Had a small business for 10 years? Maybe a server stuck in a cupboard in the office? Things were very different back in 2010, and a big one of those is security. Today we will outline 7 tips to secure your business IT systems.
As a business owner you must ensure that your systems are secure, but still operationally functional. Security is typically a board level topic in larger organisations, so blindly trusting your “IT Guy” is not an option.
So, what questions should you ask? Here are the 7 basic requirements to secure your IT that you can either implement yourself in many cases or ask your tech guy to investigate and implement.
- Multi-factor Authentication (MFA). Everywhere. Put it on everything. It doesn’t matter if you think it has nothing important now, it could in the future. Most applications and SaaS services will force you to setup some sort of second step authentication, if not – get a better app.
- Strong passwords and a password manager. Get a password manager, put a strong password and MFA on the account. Then put all the passwords for all your applications in the vault. Make them strong, randomly generated 16+ digit passwords. Sounds like a pain in the ass right? Make sure the password manager has browser plugins for your favorite browser so it can save, generate and autofill the accounts when you need to login!
- Security Awareness Training. Get all your staff trained up on how to identify spam. They are the weakest link, hands down. Social engineering is the number one entry point into a network because people predictably unpredictable.
- Updates for your OS and Applications. This is so simple now on Windows, Mac and all Smartphones. Even most applications have built in updaters, and the more often that you do the updates, the less painful and risky it will be to get the updates done. Microsoft released a patch in January for Windows 10 that the NSA found and reported – update, update, update.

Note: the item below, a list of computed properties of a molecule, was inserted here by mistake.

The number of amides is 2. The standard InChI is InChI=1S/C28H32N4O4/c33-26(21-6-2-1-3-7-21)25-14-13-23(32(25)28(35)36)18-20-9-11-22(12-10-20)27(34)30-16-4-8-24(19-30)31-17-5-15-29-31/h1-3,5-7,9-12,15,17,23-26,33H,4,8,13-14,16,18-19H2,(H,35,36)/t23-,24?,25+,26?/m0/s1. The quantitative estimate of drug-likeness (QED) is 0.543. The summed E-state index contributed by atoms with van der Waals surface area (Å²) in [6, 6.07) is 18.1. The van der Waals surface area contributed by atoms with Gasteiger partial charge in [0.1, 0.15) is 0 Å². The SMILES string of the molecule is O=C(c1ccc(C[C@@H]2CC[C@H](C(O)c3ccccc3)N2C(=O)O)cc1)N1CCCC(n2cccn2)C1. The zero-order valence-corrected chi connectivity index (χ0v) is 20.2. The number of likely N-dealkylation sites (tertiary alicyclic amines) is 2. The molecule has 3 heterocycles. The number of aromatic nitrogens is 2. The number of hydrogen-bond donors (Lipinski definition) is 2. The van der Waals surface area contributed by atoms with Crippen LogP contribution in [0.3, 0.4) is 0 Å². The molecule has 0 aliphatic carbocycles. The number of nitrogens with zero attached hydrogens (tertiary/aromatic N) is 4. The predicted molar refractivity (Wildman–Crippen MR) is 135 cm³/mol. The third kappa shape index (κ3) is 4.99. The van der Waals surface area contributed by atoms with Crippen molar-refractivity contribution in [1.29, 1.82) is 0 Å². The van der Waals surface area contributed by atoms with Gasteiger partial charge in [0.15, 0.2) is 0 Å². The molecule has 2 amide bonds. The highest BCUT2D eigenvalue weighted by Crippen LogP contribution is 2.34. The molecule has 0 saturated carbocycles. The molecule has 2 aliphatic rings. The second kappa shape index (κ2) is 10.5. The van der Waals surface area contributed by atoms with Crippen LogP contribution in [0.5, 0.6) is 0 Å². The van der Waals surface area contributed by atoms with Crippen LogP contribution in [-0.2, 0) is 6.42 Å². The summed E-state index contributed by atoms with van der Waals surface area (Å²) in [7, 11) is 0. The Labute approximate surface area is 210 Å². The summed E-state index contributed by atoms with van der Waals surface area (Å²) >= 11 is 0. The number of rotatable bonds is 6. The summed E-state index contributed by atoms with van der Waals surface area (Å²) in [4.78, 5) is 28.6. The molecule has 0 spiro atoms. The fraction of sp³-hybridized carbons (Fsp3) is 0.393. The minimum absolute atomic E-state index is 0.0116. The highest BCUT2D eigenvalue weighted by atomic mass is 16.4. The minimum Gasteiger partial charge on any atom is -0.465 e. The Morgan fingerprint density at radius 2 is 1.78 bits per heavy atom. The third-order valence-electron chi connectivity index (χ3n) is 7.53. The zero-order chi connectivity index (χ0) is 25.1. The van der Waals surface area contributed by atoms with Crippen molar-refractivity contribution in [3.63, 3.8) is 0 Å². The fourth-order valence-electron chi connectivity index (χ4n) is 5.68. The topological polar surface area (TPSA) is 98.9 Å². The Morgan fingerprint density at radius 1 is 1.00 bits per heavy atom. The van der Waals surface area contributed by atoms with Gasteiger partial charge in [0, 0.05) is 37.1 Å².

- Advanced Endpoint Security. Basic antivirus just doesn’t cut it anymore. Malware is being written to be sneakier, so you need a next-gen endpoint security suite that can look at threat behaviors to determine whether its malicious or not. Slightly customized malware is also becoming more common, with traditional AV the malware needs to be seen, have detection and remediation written, then distributed. That doesn’t work in 2020!
- Secure Remote Access or VPN. Get a personal VPN if work doesn’t have one. Or if you’re “born on the cloud” – awesome! Probably not required, but if you’re travelling abroad it might be a good idea to make sure your as secure as possible. There are plenty options out there, choose one that suits your budget, travel destination and device.
- Backups, the last line of defense. When all else fails, restore from backup. Make sure something is offsite and disconnected from your network, because crypto ransomware will target backups, so you have no choice but to pay the ransom. Multiple copies, multiple locations, and make sure you specific the Recovery Point Objective (RPO) to define how much data loss is acceptable.
Every business should have these 7 items at some level, wherever possible.